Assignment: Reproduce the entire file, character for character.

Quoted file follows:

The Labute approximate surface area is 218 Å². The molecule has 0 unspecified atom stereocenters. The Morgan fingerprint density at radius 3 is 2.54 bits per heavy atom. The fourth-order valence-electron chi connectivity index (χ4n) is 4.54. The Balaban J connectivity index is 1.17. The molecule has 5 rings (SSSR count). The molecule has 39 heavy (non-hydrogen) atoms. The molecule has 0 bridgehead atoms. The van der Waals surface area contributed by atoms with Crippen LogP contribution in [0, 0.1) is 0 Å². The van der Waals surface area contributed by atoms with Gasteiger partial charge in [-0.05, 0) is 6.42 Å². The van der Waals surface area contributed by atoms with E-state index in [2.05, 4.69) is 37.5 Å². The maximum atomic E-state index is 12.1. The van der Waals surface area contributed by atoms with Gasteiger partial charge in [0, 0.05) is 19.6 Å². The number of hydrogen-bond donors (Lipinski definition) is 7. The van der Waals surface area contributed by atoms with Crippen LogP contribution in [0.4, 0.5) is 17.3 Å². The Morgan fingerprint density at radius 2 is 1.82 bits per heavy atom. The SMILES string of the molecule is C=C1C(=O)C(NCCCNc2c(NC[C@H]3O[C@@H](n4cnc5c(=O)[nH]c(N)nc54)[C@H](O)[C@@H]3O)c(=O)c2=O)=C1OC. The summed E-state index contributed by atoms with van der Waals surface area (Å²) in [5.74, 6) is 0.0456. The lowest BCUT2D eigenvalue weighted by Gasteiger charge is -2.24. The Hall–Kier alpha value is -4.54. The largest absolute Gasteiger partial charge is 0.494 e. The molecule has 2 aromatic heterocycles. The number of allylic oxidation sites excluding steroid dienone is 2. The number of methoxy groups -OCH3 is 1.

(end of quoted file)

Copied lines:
The Labute approximate surface area is 218 Å². The molecule has 0 unspecified atom stereocenters. The Morgan fingerprint density at radius 3 is 2.54 bits per heavy atom. The fourth-order valence-electron chi connectivity index (χ4n) is 4.54. The Balaban J connectivity index is 1.17. The molecule has 5 rings (SSSR count). The molecule has 39 heavy (non-hydrogen) atoms. The molecule has 0 bridgehead atoms. The van der Waals surface area contributed by atoms with Crippen LogP contribution in [0, 0.1) is 0 Å². The van der Waals surface area contributed by atoms with Gasteiger partial charge in [-0.05, 0) is 6.42 Å². The van der Waals surface area contributed by atoms with E-state index in [2.05, 4.69) is 37.5 Å². The maximum atomic E-state index is 12.1. The van der Waals surface area contributed by atoms with Gasteiger partial charge in [0, 0.05) is 19.6 Å². The number of hydrogen-bond donors (Lipinski definition) is 7. The van der Waals surface area contributed by atoms with Crippen LogP contribution in [0.4, 0.5) is 17.3 Å². The Morgan fingerprint density at radius 2 is 1.82 bits per heavy atom. The SMILES string of the molecule is C=C1C(=O)C(NCCCNc2c(NC[C@H]3O[C@@H](n4cnc5c(=O)[nH]c(N)nc54)[C@H](O)[C@@H]3O)c(=O)c2=O)=C1OC. The summed E-state index contributed by atoms with van der Waals surface area (Å²) in [5.74, 6) is 0.0456. The lowest BCUT2D eigenvalue weighted by Gasteiger charge is -2.24. The Hall–Kier alpha value is -4.54. The largest absolute Gasteiger partial charge is 0.494 e. The molecule has 2 aromatic heterocycles. The number of allylic oxidation sites excluding steroid dienone is 2. The number of methoxy groups -OCH3 is 1.